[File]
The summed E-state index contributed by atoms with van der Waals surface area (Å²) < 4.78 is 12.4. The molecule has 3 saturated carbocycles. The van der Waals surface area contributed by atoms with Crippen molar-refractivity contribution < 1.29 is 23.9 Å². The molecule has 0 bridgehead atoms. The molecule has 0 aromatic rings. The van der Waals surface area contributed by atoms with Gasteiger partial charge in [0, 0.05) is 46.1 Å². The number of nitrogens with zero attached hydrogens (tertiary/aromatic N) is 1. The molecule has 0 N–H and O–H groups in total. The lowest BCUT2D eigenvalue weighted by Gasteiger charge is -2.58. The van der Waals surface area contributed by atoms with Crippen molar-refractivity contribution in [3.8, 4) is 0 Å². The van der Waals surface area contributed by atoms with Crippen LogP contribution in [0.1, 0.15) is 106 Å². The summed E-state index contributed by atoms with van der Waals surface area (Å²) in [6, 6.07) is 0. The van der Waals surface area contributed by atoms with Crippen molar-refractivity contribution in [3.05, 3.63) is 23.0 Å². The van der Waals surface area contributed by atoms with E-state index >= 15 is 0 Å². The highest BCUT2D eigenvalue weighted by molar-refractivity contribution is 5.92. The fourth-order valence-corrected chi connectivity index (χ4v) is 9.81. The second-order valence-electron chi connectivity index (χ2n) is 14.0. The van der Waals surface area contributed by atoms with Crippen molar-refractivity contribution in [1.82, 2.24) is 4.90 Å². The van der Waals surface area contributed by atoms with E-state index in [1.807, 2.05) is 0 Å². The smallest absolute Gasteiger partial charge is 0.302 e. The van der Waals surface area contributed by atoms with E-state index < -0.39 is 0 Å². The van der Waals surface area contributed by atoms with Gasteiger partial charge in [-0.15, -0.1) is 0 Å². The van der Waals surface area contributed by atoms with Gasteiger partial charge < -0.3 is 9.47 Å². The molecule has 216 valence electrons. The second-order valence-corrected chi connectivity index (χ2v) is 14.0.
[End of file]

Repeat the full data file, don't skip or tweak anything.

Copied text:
The summed E-state index contributed by atoms with van der Waals surface area (Å²) < 4.78 is 12.4. The molecule has 3 saturated carbocycles. The van der Waals surface area contributed by atoms with Crippen molar-refractivity contribution < 1.29 is 23.9 Å². The molecule has 0 bridgehead atoms. The molecule has 0 aromatic rings. The van der Waals surface area contributed by atoms with Gasteiger partial charge in [0, 0.05) is 46.1 Å². The number of nitrogens with zero attached hydrogens (tertiary/aromatic N) is 1. The molecule has 0 N–H and O–H groups in total. The lowest BCUT2D eigenvalue weighted by Gasteiger charge is -2.58. The van der Waals surface area contributed by atoms with Crippen molar-refractivity contribution in [3.8, 4) is 0 Å². The van der Waals surface area contributed by atoms with Crippen LogP contribution in [0.1, 0.15) is 106 Å². The summed E-state index contributed by atoms with van der Waals surface area (Å²) in [6, 6.07) is 0. The van der Waals surface area contributed by atoms with Crippen molar-refractivity contribution in [3.05, 3.63) is 23.0 Å². The van der Waals surface area contributed by atoms with E-state index >= 15 is 0 Å². The highest BCUT2D eigenvalue weighted by molar-refractivity contribution is 5.92. The fourth-order valence-corrected chi connectivity index (χ4v) is 9.81. The second-order valence-electron chi connectivity index (χ2n) is 14.0. The van der Waals surface area contributed by atoms with Crippen molar-refractivity contribution in [1.82, 2.24) is 4.90 Å². The van der Waals surface area contributed by atoms with E-state index in [1.807, 2.05) is 0 Å². The smallest absolute Gasteiger partial charge is 0.302 e. The van der Waals surface area contributed by atoms with E-state index < -0.39 is 0 Å². The van der Waals surface area contributed by atoms with Gasteiger partial charge in [-0.15, -0.1) is 0 Å². The van der Waals surface area contributed by atoms with Gasteiger partial charge < -0.3 is 9.47 Å². The molecule has 216 valence electrons. The second-order valence-corrected chi connectivity index (χ2v) is 14.0.